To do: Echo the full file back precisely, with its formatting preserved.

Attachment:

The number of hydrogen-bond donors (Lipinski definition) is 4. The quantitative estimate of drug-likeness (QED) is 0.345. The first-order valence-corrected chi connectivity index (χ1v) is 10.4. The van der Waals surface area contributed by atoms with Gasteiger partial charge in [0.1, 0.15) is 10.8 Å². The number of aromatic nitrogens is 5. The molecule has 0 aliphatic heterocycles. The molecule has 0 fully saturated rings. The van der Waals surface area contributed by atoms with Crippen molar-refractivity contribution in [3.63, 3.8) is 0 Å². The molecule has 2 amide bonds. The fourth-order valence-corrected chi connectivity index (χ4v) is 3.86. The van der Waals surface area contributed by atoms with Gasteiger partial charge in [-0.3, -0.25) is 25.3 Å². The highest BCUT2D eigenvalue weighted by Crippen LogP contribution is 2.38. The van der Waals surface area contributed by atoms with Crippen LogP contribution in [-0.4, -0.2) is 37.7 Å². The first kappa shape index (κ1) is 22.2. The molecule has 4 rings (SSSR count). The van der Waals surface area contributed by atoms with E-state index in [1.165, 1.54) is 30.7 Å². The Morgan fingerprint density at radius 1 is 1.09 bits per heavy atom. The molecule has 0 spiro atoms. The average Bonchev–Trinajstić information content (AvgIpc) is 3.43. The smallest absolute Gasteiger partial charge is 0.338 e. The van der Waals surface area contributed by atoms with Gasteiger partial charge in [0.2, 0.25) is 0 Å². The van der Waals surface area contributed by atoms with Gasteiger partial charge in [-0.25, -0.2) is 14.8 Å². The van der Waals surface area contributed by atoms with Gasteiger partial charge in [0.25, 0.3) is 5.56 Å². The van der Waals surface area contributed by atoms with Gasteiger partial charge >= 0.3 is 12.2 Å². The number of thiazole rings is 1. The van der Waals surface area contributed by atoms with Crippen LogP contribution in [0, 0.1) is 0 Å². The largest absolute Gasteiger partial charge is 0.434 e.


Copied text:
The number of hydrogen-bond donors (Lipinski definition) is 4. The quantitative estimate of drug-likeness (QED) is 0.345. The first-order valence-corrected chi connectivity index (χ1v) is 10.4. The van der Waals surface area contributed by atoms with Gasteiger partial charge in [0.1, 0.15) is 10.8 Å². The number of aromatic nitrogens is 5. The molecule has 0 aliphatic heterocycles. The molecule has 0 fully saturated rings. The van der Waals surface area contributed by atoms with Crippen molar-refractivity contribution in [3.63, 3.8) is 0 Å². The molecule has 2 amide bonds. The fourth-order valence-corrected chi connectivity index (χ4v) is 3.86. The van der Waals surface area contributed by atoms with Gasteiger partial charge in [-0.3, -0.25) is 25.3 Å². The highest BCUT2D eigenvalue weighted by Crippen LogP contribution is 2.38. The van der Waals surface area contributed by atoms with Crippen LogP contribution in [-0.4, -0.2) is 37.7 Å². The first kappa shape index (κ1) is 22.2. The molecule has 4 rings (SSSR count). The van der Waals surface area contributed by atoms with E-state index in [1.165, 1.54) is 30.7 Å². The Morgan fingerprint density at radius 1 is 1.09 bits per heavy atom. The molecule has 0 spiro atoms. The average Bonchev–Trinajstić information content (AvgIpc) is 3.43. The smallest absolute Gasteiger partial charge is 0.338 e. The van der Waals surface area contributed by atoms with Gasteiger partial charge in [0.2, 0.25) is 0 Å². The van der Waals surface area contributed by atoms with Gasteiger partial charge in [-0.25, -0.2) is 14.8 Å². The van der Waals surface area contributed by atoms with Gasteiger partial charge in [0.25, 0.3) is 5.56 Å². The van der Waals surface area contributed by atoms with Gasteiger partial charge >= 0.3 is 12.2 Å². The number of thiazole rings is 1. The van der Waals surface area contributed by atoms with Crippen LogP contribution in [0, 0.1) is 0 Å². The largest absolute Gasteiger partial charge is 0.434 e.